Ripple filter design: The output voltage VP given by the IGBT is the pulse containing fundamental component of 50 Hz and harmonics at switching frequency. Hence, there is a necessity to design a suitable ripple filter at the output of the IGBT to obtain the load voltage THD within the limits. A combination of notch filter to remove the harmonics and a low pass filter for the fundamental component is used. Capacitor Cr1 in combination with source inductance and leakage inductance form the low pass filter.

The notch filter is designed with a center frequency of PWM switching frequency by using a series LC filter. A resistor may be added to limit the current. The impedance of the filter is given by Eq. 3:

(3)

Where, R, Lr and Cr2 are the notch filter resistance, inductance and capacitances, respectively. The resonant frequency of the notch filter is tuned to the PWM switching frequency. The capacitor is designed by considering its kVA to be 25% of the system kVA. Capacitor value (Ctotal) thus obtained is divided into Cr1 and Cr2 equally. The notch filter designed for switching frequency resonance condition is capacitive in nature for frequencies less than its resonance frequency. Hence, at fundamental frequency, it is capacitive of value Cr2 and is in parallel with Cr1 resulting to Ctotal.

RESULTS AND DISCUSSION

Simulation analysis is performed on a three-phase, 115/11 kV, 100 MVA, 50 Hz system to study the performance of the PWM switched autotransformer in mitigating the voltage sag. The SIMULINK model of the system used for analysis is shown in Fig. 3. An RL load is considered as a sensitive load which is to be supplied at constant voltage.

Fig. 3:

MATLAB/SIMULINK model of a 3-phase system used for voltage sag studies


Fig. 4: Model of 3-phase PWM switched autotransformer

Table 1:

System parameter use for simulation

Table 1 shows the system parameter specifications used for simulation. Under normal condition, the power flow is through the antiparallel SCRs and the gate pulses are inhibited to IGBT. The load voltage and current are same as supply voltage and current. When a disturbance occurs, an error voltage which is the difference between the reference RMS voltage and the load RMS voltage is generated.

Fig. 5:

The simulation waveforms of the load voltage for voltage sag of 27% at 0.1 sec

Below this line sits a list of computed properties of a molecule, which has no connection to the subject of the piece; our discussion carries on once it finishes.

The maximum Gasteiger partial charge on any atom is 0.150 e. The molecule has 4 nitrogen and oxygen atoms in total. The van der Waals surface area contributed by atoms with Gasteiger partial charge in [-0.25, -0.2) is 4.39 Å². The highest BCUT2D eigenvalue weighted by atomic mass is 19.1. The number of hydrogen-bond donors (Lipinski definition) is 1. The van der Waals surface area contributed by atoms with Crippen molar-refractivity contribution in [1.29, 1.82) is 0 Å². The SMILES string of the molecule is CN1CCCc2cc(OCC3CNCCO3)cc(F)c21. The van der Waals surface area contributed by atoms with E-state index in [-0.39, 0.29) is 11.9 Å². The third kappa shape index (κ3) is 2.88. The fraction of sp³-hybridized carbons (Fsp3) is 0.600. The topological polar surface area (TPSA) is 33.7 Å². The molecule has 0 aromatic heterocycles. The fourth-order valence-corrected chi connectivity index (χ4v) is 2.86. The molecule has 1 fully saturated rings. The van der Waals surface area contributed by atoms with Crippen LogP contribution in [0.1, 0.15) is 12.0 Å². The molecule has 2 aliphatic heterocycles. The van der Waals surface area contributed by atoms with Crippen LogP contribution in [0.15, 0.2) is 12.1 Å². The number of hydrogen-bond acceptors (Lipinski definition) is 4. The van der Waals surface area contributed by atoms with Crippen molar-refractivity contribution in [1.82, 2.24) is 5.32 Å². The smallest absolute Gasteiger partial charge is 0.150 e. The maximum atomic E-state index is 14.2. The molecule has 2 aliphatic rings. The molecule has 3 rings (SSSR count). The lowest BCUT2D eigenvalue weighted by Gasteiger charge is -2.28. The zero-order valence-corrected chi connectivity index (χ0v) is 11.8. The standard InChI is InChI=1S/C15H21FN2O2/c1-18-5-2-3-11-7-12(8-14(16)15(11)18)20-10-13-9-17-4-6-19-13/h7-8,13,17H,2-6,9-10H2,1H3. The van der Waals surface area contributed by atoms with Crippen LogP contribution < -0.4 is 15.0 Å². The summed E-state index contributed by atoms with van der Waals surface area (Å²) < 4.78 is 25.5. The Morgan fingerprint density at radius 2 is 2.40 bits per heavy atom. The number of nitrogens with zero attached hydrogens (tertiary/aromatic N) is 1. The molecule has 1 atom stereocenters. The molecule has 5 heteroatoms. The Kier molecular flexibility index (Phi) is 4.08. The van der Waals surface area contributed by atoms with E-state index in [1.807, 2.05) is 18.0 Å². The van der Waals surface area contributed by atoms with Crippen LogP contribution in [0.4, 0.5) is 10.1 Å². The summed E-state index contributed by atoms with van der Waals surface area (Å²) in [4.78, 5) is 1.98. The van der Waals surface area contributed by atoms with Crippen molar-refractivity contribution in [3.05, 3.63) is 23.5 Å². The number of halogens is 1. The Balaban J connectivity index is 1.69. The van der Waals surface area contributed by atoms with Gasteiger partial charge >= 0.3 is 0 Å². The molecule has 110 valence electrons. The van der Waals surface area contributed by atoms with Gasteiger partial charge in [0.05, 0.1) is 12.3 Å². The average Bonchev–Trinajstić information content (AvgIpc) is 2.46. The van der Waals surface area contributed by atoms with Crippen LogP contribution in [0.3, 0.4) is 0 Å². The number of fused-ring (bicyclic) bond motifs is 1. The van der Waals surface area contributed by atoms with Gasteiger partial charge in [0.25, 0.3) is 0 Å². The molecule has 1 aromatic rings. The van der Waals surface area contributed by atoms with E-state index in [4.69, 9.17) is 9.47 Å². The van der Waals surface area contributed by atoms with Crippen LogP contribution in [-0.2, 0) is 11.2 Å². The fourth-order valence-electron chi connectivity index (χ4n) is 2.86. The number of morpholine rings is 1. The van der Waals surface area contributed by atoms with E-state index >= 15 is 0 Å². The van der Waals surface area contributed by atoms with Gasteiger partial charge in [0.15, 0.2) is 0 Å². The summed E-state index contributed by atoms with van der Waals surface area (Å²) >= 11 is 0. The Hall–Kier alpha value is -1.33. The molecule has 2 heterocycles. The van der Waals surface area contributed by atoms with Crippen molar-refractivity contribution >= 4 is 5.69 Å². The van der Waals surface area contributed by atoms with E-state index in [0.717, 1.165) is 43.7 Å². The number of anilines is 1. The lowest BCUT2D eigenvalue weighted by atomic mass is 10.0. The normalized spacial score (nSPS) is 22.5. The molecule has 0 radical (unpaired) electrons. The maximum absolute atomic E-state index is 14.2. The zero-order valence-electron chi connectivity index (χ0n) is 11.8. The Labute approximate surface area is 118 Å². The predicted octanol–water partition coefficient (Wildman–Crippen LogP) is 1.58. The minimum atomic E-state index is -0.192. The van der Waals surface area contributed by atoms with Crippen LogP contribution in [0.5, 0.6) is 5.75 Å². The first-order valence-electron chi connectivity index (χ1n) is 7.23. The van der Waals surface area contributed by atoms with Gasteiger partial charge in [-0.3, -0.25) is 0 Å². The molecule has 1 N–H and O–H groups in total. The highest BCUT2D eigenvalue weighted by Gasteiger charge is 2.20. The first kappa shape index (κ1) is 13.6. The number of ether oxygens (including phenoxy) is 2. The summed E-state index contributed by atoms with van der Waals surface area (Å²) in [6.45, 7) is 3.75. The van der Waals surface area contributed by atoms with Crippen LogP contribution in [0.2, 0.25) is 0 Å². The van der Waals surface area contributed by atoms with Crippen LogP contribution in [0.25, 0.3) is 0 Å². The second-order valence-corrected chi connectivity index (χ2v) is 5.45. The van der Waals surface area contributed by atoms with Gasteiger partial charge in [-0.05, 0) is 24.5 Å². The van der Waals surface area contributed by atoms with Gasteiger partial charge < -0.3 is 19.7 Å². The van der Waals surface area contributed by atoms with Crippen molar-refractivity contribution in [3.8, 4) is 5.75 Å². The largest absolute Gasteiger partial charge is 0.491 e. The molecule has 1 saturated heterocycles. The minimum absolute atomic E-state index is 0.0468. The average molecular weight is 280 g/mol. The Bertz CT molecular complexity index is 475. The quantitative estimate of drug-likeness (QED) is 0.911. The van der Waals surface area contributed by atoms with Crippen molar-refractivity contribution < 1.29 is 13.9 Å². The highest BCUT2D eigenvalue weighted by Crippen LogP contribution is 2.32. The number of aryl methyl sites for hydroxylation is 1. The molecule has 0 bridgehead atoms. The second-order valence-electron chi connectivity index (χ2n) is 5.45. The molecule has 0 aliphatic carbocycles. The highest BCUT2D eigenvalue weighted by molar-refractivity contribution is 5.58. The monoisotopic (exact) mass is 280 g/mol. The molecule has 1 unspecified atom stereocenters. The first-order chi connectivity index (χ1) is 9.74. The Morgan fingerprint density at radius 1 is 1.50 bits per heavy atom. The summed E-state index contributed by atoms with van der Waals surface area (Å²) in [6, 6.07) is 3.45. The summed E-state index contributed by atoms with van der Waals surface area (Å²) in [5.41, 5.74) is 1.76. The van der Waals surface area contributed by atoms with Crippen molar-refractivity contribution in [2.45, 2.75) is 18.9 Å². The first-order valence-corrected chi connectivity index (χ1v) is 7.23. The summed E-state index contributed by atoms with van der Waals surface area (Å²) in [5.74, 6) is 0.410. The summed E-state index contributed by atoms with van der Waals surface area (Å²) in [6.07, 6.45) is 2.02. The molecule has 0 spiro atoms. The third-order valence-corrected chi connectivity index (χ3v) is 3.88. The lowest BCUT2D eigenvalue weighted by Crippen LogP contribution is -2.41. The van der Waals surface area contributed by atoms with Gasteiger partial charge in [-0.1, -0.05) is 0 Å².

The PI controller thus gives the angle δ. Control voltage at fundamental frequency (50 Hz) is generated and compared with the carrier frequency triangular wave of carrier frequency 1.5 kHz.

Fig. 6 : Simulation waveform for per phase error voltage 1 in RMS value

Fig. 7:

Simulation waveform for per phase error voltage 2 in RMS value


Fig. 8:

Simulation waveform for per phase error voltage 3 in RMS value

Fig. 9: Simulation waveform for voltage sag mitigated using pwm switched autotransformer

The PWM pulses now drive the IGBT switch. The simulation modeling of PWM switched autotransformer used as mitigating device along with its control circuit is shown in Fig. 4.

The autotransformer rating in each phase is 6.35/6.35 kV (as line voltage is 11 kV) with 1:1 turns ratio. The effective voltage available at the primary of autotransformer is such that the load voltage is maintained at desired RMS value (6.35 kV or 1 pu). Voltage sag is created during the simulation by sudden application of heavy load of P = 10 MW and Q = 50 Mvar for a period of 0.1 sec (5 cycles) from t1 = 0.1 sec to t2 = 0.2 sec, Fig. 6-9 shows the simulation waveforms of the load voltage for voltage sag of 27%.

CONCLUSION

A new voltage sag compensator based on PWM switched autotransformer has been presented in this study. Control circuit based on RMS voltage reference is discussed. The proposed technique could identify the disturbance and capable of mitigating the disturbance by maintaining the load voltage at desired magnitude within limits. The proposed technique is simple and only one IGBT switch per phase is required. Hence, the system is more simple and economical compared to commonly used DVR or STATCOM. Simulation analysis is performed for 27% voltage sag for three phase system and simulation results verify that the proposed device is effective in compensating the voltage sag disturbances.